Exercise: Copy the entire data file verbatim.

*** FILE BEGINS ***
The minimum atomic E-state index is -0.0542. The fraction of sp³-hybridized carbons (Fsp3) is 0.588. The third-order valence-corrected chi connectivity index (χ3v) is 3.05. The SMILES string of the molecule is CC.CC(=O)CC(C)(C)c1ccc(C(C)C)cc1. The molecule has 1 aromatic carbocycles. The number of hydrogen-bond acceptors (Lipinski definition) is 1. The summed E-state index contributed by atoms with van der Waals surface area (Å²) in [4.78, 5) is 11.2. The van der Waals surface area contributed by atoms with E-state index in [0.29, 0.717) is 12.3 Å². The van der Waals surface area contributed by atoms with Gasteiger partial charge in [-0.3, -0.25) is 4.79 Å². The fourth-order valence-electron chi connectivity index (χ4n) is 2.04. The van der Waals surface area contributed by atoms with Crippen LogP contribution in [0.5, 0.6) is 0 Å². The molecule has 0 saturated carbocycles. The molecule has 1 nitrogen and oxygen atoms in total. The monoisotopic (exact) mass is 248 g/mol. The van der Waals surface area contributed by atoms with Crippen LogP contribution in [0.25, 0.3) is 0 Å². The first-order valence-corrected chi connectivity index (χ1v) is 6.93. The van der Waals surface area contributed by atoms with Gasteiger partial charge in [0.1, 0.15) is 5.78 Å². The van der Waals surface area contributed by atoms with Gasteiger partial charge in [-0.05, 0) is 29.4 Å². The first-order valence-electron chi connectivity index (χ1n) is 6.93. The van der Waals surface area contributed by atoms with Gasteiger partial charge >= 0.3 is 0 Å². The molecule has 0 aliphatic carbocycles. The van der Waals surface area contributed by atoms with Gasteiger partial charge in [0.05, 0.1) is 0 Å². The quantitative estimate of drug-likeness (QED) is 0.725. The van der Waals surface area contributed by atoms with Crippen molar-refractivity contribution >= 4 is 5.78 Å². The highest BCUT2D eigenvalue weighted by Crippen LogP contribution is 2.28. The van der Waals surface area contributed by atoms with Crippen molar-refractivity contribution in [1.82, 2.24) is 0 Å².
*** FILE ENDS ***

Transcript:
The minimum atomic E-state index is -0.0542. The fraction of sp³-hybridized carbons (Fsp3) is 0.588. The third-order valence-corrected chi connectivity index (χ3v) is 3.05. The SMILES string of the molecule is CC.CC(=O)CC(C)(C)c1ccc(C(C)C)cc1. The molecule has 1 aromatic carbocycles. The number of hydrogen-bond acceptors (Lipinski definition) is 1. The summed E-state index contributed by atoms with van der Waals surface area (Å²) in [4.78, 5) is 11.2. The van der Waals surface area contributed by atoms with E-state index in [0.29, 0.717) is 12.3 Å². The van der Waals surface area contributed by atoms with Gasteiger partial charge in [-0.3, -0.25) is 4.79 Å². The fourth-order valence-electron chi connectivity index (χ4n) is 2.04. The van der Waals surface area contributed by atoms with Crippen LogP contribution in [0.5, 0.6) is 0 Å². The molecule has 0 saturated carbocycles. The molecule has 1 nitrogen and oxygen atoms in total. The monoisotopic (exact) mass is 248 g/mol. The van der Waals surface area contributed by atoms with Crippen LogP contribution in [0.25, 0.3) is 0 Å². The first-order valence-corrected chi connectivity index (χ1v) is 6.93. The van der Waals surface area contributed by atoms with Gasteiger partial charge in [0.1, 0.15) is 5.78 Å². The van der Waals surface area contributed by atoms with Gasteiger partial charge in [-0.05, 0) is 29.4 Å². The first-order valence-electron chi connectivity index (χ1n) is 6.93. The van der Waals surface area contributed by atoms with Gasteiger partial charge >= 0.3 is 0 Å². The molecule has 0 aliphatic carbocycles. The van der Waals surface area contributed by atoms with Gasteiger partial charge in [0.05, 0.1) is 0 Å². The quantitative estimate of drug-likeness (QED) is 0.725. The van der Waals surface area contributed by atoms with Crippen molar-refractivity contribution >= 4 is 5.78 Å². The highest BCUT2D eigenvalue weighted by Crippen LogP contribution is 2.28. The van der Waals surface area contributed by atoms with Crippen molar-refractivity contribution in [1.82, 2.24) is 0 Å².